Organized by Bloomberg Magazine, this proposal for a sustainable single family home in Norway is a response to the European Union’s call for a New European Bauhaus to tackle the climate crisis through its built environment. The house derives its structural logic and formal ambition from the Norwegian stabbur, or storehouse. The overhanging second story, traditionally used for secure storage, houses private bedroom spaces, which shade the open lower living areas from the hot summer sun. The use of cross-laminated timber throughout the project reflects a desire to harvest both raw material and material traditions as locally as possible, as Norway has both a long history of heavy timber construction, and a fast-developing industry of engineered lumber. The house is a framework for sustainable technologies: photovoltaic windows and photovoltaic roof panels generate clean power for use throughout the house, and can be updated easily as technology improves. The typical Norwegian sod roof is an analog approach to energy efficiency, regulating water run-off in the summer, and retaining heat from snow-pack in the winter. The Stabbur House is a reflection of simple design tenets; that architecture should be self-aware and regionally specific, that material systems should be locally sourced and locally relevant, that the sustainable building is a framework for technology, not beholden to its fluctuations, and that technical problems can have analog solutions.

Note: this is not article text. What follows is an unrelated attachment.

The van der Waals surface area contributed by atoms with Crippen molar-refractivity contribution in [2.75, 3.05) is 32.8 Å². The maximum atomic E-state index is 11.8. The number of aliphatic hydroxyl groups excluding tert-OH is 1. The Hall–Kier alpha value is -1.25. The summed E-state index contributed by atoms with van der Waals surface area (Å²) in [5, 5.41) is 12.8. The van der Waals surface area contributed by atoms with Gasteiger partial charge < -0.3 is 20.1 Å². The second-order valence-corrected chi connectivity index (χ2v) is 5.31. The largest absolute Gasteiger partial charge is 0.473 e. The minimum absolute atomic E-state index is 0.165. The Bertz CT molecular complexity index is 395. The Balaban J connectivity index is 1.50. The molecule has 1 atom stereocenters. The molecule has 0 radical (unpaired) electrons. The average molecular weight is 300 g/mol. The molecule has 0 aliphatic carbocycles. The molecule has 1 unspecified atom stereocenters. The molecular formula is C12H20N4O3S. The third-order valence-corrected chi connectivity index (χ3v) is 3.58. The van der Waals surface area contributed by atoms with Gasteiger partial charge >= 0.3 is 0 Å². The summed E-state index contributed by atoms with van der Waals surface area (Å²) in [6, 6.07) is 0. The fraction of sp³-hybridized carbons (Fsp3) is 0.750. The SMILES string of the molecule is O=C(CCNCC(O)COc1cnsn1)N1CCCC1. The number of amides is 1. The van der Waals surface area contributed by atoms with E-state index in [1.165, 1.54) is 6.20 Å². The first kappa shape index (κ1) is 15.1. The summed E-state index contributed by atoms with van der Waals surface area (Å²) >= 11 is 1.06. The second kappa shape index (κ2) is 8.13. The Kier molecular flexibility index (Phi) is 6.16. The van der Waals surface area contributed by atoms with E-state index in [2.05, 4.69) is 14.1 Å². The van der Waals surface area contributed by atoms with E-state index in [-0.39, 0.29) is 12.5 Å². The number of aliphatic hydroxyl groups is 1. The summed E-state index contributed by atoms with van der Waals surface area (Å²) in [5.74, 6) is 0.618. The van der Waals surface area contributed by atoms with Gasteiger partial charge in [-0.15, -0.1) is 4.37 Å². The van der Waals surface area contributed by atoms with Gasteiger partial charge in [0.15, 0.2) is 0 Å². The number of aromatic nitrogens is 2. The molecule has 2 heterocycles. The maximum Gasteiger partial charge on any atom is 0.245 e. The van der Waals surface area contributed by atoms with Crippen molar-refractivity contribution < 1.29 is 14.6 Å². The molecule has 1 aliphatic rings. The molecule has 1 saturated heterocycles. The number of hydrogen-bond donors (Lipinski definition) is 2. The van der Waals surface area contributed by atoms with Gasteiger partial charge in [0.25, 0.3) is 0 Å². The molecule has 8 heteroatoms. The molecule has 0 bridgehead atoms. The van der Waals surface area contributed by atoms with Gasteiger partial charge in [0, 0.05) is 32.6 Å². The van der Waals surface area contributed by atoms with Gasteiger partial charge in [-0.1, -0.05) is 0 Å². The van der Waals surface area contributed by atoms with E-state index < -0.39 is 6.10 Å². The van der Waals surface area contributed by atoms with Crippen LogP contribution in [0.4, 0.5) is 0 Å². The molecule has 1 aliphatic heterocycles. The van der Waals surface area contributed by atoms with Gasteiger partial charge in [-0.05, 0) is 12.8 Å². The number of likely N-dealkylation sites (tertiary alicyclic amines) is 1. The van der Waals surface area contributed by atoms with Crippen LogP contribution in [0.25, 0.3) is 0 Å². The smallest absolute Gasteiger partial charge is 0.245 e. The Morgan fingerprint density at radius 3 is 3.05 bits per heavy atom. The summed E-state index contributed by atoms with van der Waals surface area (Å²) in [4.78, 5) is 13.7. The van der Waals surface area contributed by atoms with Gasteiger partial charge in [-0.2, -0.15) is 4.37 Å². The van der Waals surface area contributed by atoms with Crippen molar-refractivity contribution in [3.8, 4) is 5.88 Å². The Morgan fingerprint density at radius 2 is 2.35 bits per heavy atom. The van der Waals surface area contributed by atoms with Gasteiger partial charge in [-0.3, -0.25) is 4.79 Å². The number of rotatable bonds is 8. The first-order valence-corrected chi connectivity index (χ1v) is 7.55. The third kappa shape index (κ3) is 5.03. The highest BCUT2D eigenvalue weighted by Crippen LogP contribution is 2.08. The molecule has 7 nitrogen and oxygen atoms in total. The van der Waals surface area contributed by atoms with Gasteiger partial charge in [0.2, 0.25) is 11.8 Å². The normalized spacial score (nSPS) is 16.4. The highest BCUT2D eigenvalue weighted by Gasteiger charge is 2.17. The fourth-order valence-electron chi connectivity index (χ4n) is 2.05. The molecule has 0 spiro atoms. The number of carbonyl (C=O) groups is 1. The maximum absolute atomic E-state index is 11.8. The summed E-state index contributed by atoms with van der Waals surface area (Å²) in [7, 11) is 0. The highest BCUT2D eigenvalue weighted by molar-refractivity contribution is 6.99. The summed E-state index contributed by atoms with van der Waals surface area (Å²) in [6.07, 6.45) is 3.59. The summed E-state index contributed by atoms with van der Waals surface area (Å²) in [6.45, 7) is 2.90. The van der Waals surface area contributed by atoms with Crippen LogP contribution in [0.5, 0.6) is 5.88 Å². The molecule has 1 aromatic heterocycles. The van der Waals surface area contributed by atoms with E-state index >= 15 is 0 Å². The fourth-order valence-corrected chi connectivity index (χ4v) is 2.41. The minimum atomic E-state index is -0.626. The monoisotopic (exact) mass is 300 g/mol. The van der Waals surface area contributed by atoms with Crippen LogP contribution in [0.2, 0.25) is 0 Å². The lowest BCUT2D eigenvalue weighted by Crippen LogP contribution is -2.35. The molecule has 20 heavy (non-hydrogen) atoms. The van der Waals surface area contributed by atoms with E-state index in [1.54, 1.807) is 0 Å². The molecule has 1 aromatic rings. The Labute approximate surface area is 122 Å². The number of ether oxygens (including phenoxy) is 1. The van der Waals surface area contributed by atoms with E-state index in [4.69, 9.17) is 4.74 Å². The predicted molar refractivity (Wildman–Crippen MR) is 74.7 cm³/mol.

Casper Mork-Ulnes, Lexie Mork-Ulnes, William Dolin, Kaoru Lovett, Alexandra Still
Renderings by Ver3d and Mork-Ulnes Architects